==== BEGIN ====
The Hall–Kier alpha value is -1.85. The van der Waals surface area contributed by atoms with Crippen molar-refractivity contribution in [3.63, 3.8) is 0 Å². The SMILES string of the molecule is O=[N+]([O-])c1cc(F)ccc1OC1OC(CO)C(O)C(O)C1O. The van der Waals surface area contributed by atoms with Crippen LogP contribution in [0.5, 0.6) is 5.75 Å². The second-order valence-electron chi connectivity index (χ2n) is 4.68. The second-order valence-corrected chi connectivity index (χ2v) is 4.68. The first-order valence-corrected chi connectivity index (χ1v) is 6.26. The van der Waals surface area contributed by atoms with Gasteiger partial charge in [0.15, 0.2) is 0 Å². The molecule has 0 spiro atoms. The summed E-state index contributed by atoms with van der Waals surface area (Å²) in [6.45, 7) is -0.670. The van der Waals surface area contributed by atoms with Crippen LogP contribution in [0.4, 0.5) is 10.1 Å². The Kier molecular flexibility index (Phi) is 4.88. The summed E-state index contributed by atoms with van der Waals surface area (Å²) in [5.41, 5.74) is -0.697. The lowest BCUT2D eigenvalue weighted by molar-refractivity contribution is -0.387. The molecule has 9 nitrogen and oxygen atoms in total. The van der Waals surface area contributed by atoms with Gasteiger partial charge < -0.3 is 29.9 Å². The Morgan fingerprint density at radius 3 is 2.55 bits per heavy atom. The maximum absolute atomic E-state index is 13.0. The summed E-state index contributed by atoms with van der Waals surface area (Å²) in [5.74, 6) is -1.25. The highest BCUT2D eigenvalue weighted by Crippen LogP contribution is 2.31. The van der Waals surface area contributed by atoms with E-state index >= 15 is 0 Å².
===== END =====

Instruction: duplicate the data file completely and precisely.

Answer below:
The Hall–Kier alpha value is -1.85. The van der Waals surface area contributed by atoms with Crippen molar-refractivity contribution in [3.63, 3.8) is 0 Å². The SMILES string of the molecule is O=[N+]([O-])c1cc(F)ccc1OC1OC(CO)C(O)C(O)C1O. The van der Waals surface area contributed by atoms with Crippen LogP contribution in [0.5, 0.6) is 5.75 Å². The second-order valence-electron chi connectivity index (χ2n) is 4.68. The second-order valence-corrected chi connectivity index (χ2v) is 4.68. The first-order valence-corrected chi connectivity index (χ1v) is 6.26. The van der Waals surface area contributed by atoms with Gasteiger partial charge in [0.15, 0.2) is 0 Å². The molecule has 0 spiro atoms. The summed E-state index contributed by atoms with van der Waals surface area (Å²) in [6.45, 7) is -0.670. The van der Waals surface area contributed by atoms with Crippen LogP contribution in [0.4, 0.5) is 10.1 Å². The Kier molecular flexibility index (Phi) is 4.88. The summed E-state index contributed by atoms with van der Waals surface area (Å²) in [5.41, 5.74) is -0.697. The lowest BCUT2D eigenvalue weighted by molar-refractivity contribution is -0.387. The molecule has 9 nitrogen and oxygen atoms in total. The van der Waals surface area contributed by atoms with Gasteiger partial charge < -0.3 is 29.9 Å². The Morgan fingerprint density at radius 3 is 2.55 bits per heavy atom. The maximum absolute atomic E-state index is 13.0. The summed E-state index contributed by atoms with van der Waals surface area (Å²) in [5.74, 6) is -1.25. The highest BCUT2D eigenvalue weighted by Crippen LogP contribution is 2.31. The van der Waals surface area contributed by atoms with E-state index >= 15 is 0 Å².